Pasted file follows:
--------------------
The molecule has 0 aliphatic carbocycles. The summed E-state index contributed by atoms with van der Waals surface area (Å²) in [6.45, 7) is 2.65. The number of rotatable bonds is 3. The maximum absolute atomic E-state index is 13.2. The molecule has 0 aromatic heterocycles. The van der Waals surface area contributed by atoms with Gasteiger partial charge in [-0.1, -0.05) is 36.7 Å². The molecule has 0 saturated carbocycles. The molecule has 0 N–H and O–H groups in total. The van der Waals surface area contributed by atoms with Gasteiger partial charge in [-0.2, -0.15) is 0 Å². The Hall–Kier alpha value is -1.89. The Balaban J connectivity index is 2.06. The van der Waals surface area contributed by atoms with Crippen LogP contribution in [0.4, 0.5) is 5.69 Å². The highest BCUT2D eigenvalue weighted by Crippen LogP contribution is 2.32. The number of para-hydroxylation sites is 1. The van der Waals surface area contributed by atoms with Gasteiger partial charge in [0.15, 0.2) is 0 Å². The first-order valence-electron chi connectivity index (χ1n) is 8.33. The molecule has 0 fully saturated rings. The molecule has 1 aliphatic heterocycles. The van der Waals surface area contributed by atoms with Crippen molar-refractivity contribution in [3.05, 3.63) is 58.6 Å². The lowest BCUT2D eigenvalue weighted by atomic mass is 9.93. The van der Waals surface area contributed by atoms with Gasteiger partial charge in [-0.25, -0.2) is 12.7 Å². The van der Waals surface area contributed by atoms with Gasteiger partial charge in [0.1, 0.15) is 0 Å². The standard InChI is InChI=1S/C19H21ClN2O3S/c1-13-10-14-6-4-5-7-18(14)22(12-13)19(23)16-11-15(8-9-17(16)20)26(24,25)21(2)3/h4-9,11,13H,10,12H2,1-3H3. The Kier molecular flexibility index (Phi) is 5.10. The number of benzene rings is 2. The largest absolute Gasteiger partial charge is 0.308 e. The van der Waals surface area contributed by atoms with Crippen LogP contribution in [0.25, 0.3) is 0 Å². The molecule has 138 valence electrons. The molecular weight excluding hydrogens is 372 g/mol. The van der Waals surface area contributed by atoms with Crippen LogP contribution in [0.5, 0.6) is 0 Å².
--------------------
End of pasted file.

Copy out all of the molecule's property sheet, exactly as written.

The molecule has 0 aliphatic carbocycles. The summed E-state index contributed by atoms with van der Waals surface area (Å²) in [6.45, 7) is 2.65. The number of rotatable bonds is 3. The maximum absolute atomic E-state index is 13.2. The molecule has 0 aromatic heterocycles. The van der Waals surface area contributed by atoms with Gasteiger partial charge in [-0.1, -0.05) is 36.7 Å². The molecule has 0 saturated carbocycles. The molecule has 0 N–H and O–H groups in total. The van der Waals surface area contributed by atoms with Gasteiger partial charge in [-0.2, -0.15) is 0 Å². The Hall–Kier alpha value is -1.89. The Balaban J connectivity index is 2.06. The van der Waals surface area contributed by atoms with Crippen LogP contribution in [0.4, 0.5) is 5.69 Å². The highest BCUT2D eigenvalue weighted by Crippen LogP contribution is 2.32. The number of para-hydroxylation sites is 1. The van der Waals surface area contributed by atoms with Gasteiger partial charge in [0.15, 0.2) is 0 Å². The first-order valence-electron chi connectivity index (χ1n) is 8.33. The molecule has 0 fully saturated rings. The molecule has 1 aliphatic heterocycles. The van der Waals surface area contributed by atoms with Crippen molar-refractivity contribution in [3.05, 3.63) is 58.6 Å². The lowest BCUT2D eigenvalue weighted by atomic mass is 9.93. The van der Waals surface area contributed by atoms with Gasteiger partial charge in [-0.25, -0.2) is 12.7 Å². The van der Waals surface area contributed by atoms with Gasteiger partial charge in [0.1, 0.15) is 0 Å². The standard InChI is InChI=1S/C19H21ClN2O3S/c1-13-10-14-6-4-5-7-18(14)22(12-13)19(23)16-11-15(8-9-17(16)20)26(24,25)21(2)3/h4-9,11,13H,10,12H2,1-3H3. The Kier molecular flexibility index (Phi) is 5.10. The number of benzene rings is 2. The largest absolute Gasteiger partial charge is 0.308 e. The van der Waals surface area contributed by atoms with Crippen LogP contribution in [0.25, 0.3) is 0 Å². The molecule has 138 valence electrons. The molecular weight excluding hydrogens is 372 g/mol. The van der Waals surface area contributed by atoms with Crippen LogP contribution in [0.5, 0.6) is 0 Å².